The aesthetic differences between real and taped music can create an entirely different live experience. One of the drawbacks to seeing a band use prerecorded music live is the loss of spontaneity. One could only imagine what a Sex Pistols show would be like if all of their instruments were piped in from a DAT. Their edge, the idea that anything can and will happen, would be completely lost. But considering Sid's bass playing, it probably would have helped the overall performance.
Many bands have been aided by electronic training wheels, but have never taken the full plunge into prerecorded music. Countless bands have been using click tracks for years to keep time, especially if the band employs a lot of keyboards and drum machines. I once saw Static-X on three consecutive dates while doing their rounds (
Missed notes, off time drumming, and feedback are all of the little things that add to a show, give it "character." Anyone who has gone to more than ten shows can tell you just as many memorable fuck-ups at a show (my most recent memory involves Julian Casablancas slowly turning in his disinterested cool air to get to the microphone just on time…. only to learn the stand fell over, at which point he hurriedly looked around for it) as they can great songs or awesome performances. That is not to say that it couldn't happen at a The Rainbow is the Show set. But if the DAT were to break or to constantly skip, it would be funny for about ten seconds until you realize the show has just ended.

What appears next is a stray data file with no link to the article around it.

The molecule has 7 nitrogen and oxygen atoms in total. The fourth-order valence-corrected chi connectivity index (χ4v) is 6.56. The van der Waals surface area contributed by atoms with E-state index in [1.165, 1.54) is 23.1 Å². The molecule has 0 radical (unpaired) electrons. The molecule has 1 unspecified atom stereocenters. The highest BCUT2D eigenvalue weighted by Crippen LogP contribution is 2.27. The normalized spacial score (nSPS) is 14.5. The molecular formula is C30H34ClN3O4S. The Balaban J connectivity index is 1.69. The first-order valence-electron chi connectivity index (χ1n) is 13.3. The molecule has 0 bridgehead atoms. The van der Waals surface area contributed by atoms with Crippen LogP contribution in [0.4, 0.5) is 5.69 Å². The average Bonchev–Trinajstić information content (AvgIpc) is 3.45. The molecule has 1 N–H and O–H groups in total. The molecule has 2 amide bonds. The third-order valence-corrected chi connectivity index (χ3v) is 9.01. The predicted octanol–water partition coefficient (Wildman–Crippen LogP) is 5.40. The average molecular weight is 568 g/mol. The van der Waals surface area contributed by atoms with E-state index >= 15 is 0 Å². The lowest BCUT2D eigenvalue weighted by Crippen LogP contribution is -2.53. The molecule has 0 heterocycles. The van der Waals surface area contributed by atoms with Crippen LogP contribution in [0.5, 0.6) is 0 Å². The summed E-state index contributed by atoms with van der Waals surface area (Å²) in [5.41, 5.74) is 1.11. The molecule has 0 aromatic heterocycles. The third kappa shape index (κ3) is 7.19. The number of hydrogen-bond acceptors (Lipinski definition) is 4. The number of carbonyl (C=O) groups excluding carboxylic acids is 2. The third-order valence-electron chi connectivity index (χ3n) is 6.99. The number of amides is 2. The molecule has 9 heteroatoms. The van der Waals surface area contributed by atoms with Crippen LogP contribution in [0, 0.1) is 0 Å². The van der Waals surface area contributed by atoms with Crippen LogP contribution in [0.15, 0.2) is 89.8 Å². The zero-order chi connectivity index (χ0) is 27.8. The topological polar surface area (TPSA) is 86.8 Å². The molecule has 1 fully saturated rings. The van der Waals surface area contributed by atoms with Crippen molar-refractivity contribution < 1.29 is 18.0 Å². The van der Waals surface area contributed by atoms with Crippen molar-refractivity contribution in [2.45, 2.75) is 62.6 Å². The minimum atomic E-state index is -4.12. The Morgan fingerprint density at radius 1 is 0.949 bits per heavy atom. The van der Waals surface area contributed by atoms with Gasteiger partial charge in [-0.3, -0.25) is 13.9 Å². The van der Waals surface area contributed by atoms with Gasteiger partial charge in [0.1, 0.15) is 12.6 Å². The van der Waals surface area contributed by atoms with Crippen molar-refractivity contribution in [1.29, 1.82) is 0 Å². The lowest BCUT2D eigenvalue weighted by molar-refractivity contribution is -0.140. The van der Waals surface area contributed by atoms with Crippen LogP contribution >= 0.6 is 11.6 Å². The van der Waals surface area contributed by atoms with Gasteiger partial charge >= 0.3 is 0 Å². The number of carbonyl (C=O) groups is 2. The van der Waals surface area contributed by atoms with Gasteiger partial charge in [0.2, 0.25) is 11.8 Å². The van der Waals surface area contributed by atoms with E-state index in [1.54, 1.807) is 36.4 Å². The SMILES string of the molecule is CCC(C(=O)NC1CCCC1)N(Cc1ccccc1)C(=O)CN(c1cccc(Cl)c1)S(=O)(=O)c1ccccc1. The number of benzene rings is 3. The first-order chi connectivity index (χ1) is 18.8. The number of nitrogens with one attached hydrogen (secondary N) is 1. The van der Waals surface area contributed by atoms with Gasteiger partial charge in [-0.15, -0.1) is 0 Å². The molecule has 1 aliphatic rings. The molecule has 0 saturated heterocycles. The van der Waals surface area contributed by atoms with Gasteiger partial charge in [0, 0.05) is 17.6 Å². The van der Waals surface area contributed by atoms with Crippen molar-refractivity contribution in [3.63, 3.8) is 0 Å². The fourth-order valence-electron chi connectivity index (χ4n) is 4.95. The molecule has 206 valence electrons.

There is also an authenticity issue with DAT rock bands. Critics knock acts like Britney Spears and N'Sync for, among other things, not actually writing their songs. Also, if you were to go see Britney Spears live, you would realize that her Mic is dead the entire concert, only turning it on for between song banter. Those same critics, however, will lavish praise on a Har Mar Superstar show. What I'm getting at is with these bands, you don't see them actually create any of the music, you don't see behind the curtain. Who's to say that Fishcerspooner actually made their music. Yeah, The Strokes may or may not have written their songs, but I did see them perform them, and that is good enough for me. There is a validity that can only come from seeing an artist actually perform the song live that prerecorded bands can't achieve.